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Individualism Depreciates the Church

Self-absorbed Church/Body of Christ Individuality (Uniqueness)

Source: Tannen, Deborah. The Argument Culture: Stopping America’s War of Words. New York: Ballantine Books, 1999. p.217.

Contributed By: Shawn Nichols | Date Posted: 2016-04-27

Scripture: Hebrews 10:25 ; Acts 2:42

Author: Shawn Nichols


Deborah Tannen does not write as a Christian, but rather as a professional rhetorician. In her book, The Argument Culture, she recognizes the difficulty for Americans to appreciate societal benefits against a backdrop of individual rights and privilages:

"Perhaps the most fundamental [difference between American and Asian cultures] is the Western assumption that the individual self is in ongoing opposition to society. You can hear this in everyday conversations, as people talk about learning to be true to themselves by resisting society’s expectations. Donal Carbaugh listened to hours of talk on the Phil Donahue show and found that a conflict between society and the individual self was a pervasive theme running through the comments of guests and audience members. For example, one guest expressed the hope that women would learn to “make a decision all by themselves without regard to what society or somebody else says.” Society is seen as the individual’s enemy, imposing demands that conflict with actualizing your own self."



This same spirit of individualism has crept into the Church. While God is concerned about our redemption individually, He has crafted us into a body, each uniquely possessing only a few spiritual gifts. These gifts, when joined together in ecclesiastical community, comprise the full set of abilities able to accomplish all of God's commands. When believers view themselves only as individual entities in relationship to God, they fracture the body, handicap themselves in service, and distort the picture that Christ has painted of Himself. The Church is not about the individual person, it is about the individual Christ who saved us and has assembled us together in Him.

"For by one Spirit are we all baptized into one body, whether we be Jews or Gentils, whether we be bond or free; and have been all made to drink into one Spirit" (1 Corinthians 12:13).

Teacher Stuns Graduates With Message - You're Nothing Special

Individuality (Uniqueness) Approval (Seeking) Die To Self

Source: “Wellesley High grads told: ‘You’re not special’ By B. BROWN, Published: JUNE 5, 2012, The Swellesley Report

Link to Source: Click here to view source

Contributed By: Illustration Exchange | Date Posted: 2012-06-21

Scripture: Philippians 2:3 ; Romans 12:3

Author: David McCullough, Jr.


Massachusetts English teacher, David McCullough, Jr., created quite a stir when he delivered the faculty speech to the Wellesley High School Graduation Class of 2012. It was, by no stretch of the imagination, a “usual” high school commencement address. No glowing commendations. No string of positive superlatives. In fact, his message to this stunned group of high schoolers was quite the contrary as he drove home his recurring theme—“You are not special. You are not exceptional.”

Bummer, right? Wrong.

McCullough began by pointing out to the graduates a very physical reminder of their very commonplace position, asking them to consider even the very “ceremonial costume” they had donned for the occasion—“shapeless, uniform, one-size-fits-all. Whether male or female, tall or short, scholar or slacker, spray-tanned prom queen or intergalactic X-Box assassin, each of you is dressed, you’ll notice, exactly the same. And your diploma … but for your name, exactly the same. All of this is as it should be, because none of you is special. You are not special. You are not exceptional.”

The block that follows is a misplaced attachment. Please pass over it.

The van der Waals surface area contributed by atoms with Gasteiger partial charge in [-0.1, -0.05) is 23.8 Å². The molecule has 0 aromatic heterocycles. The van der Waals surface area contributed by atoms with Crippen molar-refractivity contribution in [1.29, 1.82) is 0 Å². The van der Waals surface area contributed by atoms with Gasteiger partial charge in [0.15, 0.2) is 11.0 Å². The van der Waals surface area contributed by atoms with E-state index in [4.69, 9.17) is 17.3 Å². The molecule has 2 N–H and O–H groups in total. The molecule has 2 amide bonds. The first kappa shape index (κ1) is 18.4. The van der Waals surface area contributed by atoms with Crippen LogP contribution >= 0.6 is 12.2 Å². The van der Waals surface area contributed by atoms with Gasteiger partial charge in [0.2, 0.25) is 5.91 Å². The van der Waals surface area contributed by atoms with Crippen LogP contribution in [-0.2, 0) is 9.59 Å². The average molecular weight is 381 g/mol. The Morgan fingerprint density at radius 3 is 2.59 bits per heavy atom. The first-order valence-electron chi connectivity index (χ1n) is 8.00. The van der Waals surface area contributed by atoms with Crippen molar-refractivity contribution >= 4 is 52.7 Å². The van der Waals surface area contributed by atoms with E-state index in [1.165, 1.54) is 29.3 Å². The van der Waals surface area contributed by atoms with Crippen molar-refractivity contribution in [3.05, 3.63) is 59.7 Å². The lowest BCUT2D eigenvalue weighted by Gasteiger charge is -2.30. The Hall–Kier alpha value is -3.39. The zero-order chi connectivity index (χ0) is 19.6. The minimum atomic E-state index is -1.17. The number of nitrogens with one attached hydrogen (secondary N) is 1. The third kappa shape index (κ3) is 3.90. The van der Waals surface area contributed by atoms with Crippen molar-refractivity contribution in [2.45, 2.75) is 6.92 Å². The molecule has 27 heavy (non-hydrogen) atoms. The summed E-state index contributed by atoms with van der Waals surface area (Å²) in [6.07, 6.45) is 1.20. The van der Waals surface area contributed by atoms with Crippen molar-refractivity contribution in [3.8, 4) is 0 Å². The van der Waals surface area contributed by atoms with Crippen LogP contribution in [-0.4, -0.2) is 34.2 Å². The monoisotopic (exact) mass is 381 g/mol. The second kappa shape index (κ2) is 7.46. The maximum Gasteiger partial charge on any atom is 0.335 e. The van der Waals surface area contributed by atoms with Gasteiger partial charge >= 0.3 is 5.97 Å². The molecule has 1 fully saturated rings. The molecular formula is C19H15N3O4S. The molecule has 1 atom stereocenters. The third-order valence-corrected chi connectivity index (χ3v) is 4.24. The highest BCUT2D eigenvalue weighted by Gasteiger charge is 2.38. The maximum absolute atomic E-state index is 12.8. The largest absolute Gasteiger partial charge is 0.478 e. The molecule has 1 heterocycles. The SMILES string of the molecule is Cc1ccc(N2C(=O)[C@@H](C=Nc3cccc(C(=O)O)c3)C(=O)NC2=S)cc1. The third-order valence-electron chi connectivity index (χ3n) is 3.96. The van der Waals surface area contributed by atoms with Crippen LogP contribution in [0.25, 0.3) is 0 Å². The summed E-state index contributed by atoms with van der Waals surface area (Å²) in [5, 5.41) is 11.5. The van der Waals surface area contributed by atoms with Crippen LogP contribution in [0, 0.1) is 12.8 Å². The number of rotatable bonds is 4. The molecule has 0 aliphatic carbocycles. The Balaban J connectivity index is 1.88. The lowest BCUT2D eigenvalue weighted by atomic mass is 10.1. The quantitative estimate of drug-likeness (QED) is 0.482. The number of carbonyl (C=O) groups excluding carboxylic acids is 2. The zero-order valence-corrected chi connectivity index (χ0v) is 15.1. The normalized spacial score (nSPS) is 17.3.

His seemingly scathing commentary continued:

“Contrary to what your soccer trophy suggests, your glowing seventh grade report card, despite every assurance of a certain corpulent purple dinosaur, that nice Mister Rogers and your batty Aunt Sylvia, no matter how often your maternal caped crusader has swooped in to save you… you’re nothing special.

“Yes, you’ve been pampered, cosseted, doted upon, helmeted, bubble-wrapped. Yes, capable adults with other things to do have held you, kissed you, fed you, wiped your mouth, wiped your bottom, trained you, taught you, tutored you, coached you, listened to you, counseled you, encouraged you, consoled you and encouraged you again. You’ve been nudged, cajoled, wheedled and implored. You’ve been feted and fawned over and called sweetie pie. Yes, you have. And, certainly, we’ve been to your games, your plays, your recitals, your science fairs. Absolutely, smiles ignite when you walk into a room, and hundreds gasp with delight at your every tweet. Why, maybe you’ve even had your picture in the Townsman! And now you’ve conquered high school… and, indisputably, here we all have gathered for you, the pride and joy of this fine community … But do not get the idea you’re anything special. Because you’re not. …

“You see, if everyone is special, then no one is. If everyone gets a trophy, trophies become meaningless. In our unspoken but not so subtle Darwinian competition with one another … we have of late, we Americans, to our detriment, come to love accolades more than genuine achievement. We have come to see them as the point — and we’re happy to compromise standards, or ignore reality, if we suspect that’s the quickest way, or only way, to have something to put on the mantelpiece, something to pose with, crow about, something with which to leverage ourselves into a better spot on the social totem pole. …"